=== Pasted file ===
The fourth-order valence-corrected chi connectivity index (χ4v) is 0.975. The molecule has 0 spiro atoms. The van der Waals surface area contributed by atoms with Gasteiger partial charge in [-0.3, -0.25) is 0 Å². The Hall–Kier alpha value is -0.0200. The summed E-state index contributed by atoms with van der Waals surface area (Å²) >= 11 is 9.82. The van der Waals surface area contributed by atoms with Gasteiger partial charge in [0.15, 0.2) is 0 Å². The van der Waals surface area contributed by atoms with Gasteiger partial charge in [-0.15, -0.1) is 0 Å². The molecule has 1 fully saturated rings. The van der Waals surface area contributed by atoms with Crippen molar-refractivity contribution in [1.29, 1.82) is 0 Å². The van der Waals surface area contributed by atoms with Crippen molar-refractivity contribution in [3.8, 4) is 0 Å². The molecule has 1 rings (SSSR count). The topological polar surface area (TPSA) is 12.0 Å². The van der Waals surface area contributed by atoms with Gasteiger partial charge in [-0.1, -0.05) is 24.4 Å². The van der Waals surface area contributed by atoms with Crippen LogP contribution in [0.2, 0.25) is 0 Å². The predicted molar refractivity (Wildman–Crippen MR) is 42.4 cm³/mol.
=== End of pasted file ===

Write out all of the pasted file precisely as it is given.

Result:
The fourth-order valence-corrected chi connectivity index (χ4v) is 0.975. The molecule has 0 spiro atoms. The van der Waals surface area contributed by atoms with Gasteiger partial charge in [-0.3, -0.25) is 0 Å². The Hall–Kier alpha value is -0.0200. The summed E-state index contributed by atoms with van der Waals surface area (Å²) >= 11 is 9.82. The van der Waals surface area contributed by atoms with Gasteiger partial charge in [0.15, 0.2) is 0 Å². The van der Waals surface area contributed by atoms with Gasteiger partial charge in [-0.15, -0.1) is 0 Å². The molecule has 1 fully saturated rings. The van der Waals surface area contributed by atoms with Crippen molar-refractivity contribution in [1.29, 1.82) is 0 Å². The van der Waals surface area contributed by atoms with Crippen molar-refractivity contribution in [3.8, 4) is 0 Å². The molecule has 1 rings (SSSR count). The topological polar surface area (TPSA) is 12.0 Å². The van der Waals surface area contributed by atoms with Gasteiger partial charge in [-0.1, -0.05) is 24.4 Å². The van der Waals surface area contributed by atoms with Crippen LogP contribution in [0.2, 0.25) is 0 Å². The predicted molar refractivity (Wildman–Crippen MR) is 42.4 cm³/mol.